Browsing Journal of Range Management, Volume 21, Number 5 (September 1968) by Subjects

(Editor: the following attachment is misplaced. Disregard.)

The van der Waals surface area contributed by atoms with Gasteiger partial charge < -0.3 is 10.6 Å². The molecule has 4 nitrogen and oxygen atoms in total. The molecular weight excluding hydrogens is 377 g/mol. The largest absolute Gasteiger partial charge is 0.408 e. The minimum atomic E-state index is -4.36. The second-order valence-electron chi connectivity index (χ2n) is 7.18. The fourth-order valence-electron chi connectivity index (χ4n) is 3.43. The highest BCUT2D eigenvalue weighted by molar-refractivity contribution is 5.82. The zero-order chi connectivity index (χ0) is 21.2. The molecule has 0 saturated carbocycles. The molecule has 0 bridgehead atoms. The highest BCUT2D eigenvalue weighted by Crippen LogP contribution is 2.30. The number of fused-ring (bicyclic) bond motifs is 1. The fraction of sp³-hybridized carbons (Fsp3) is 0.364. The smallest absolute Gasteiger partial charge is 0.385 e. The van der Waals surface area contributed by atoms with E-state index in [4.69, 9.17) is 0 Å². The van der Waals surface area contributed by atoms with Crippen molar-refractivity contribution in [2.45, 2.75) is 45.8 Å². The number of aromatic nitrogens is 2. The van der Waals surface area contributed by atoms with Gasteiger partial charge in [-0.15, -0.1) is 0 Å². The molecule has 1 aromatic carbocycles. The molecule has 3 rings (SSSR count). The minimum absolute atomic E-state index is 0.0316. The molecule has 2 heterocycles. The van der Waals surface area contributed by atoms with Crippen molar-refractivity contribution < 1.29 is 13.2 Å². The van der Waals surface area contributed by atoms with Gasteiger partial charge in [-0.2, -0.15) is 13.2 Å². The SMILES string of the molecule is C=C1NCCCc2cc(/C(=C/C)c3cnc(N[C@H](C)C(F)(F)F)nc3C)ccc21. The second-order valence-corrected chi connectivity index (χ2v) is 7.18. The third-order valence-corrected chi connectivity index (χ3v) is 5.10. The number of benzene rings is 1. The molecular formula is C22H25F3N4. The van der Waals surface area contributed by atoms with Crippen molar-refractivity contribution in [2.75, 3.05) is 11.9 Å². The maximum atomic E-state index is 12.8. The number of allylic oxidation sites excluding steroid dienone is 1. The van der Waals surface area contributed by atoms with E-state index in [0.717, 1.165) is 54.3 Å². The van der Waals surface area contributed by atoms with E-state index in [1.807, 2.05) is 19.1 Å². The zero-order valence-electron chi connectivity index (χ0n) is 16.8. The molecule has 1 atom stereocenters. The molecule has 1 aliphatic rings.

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Soil Moisture and Temperature Changes Following Sagebrush ControlSoil moisture and temperature were measured for a five-year period on a mesic foothill grassland and on an arid cold desert shrub-type in western Wyoming. Herbage production increased on both the arid and mesic sites following the sagebrush and grazing control treatment with the greatest increase occurring on the mesic site. Average annual soil temperature was greatest at the arid site and was warmest in the shrub-dominated areas at both sites. Soil moisture recharge during the spring period was greatest at the mesic site under the non-use treatment but at the arid site grazing treatment did not significantly influence moisture accumulation. Under the shrub control treatment, soil moisture recharge was little influenced at the mesic site and at the arid site greatest soil moisture recharge occurred in the non-controlled shrub area. Soil moisture withdrawal was similar at both the arid and mesic sites in that the least amounts of moisture were taken from the soil under the grazed and non-controlled shrub treatments. Soil moisture accumulation during the spring period was greatest at the mesic site from 24 to 60 inches below the soil surface and the greatest values occurred in the shrub controlled grassland area. At the arid site high moisture levels occurred only down to the 12-inch depth.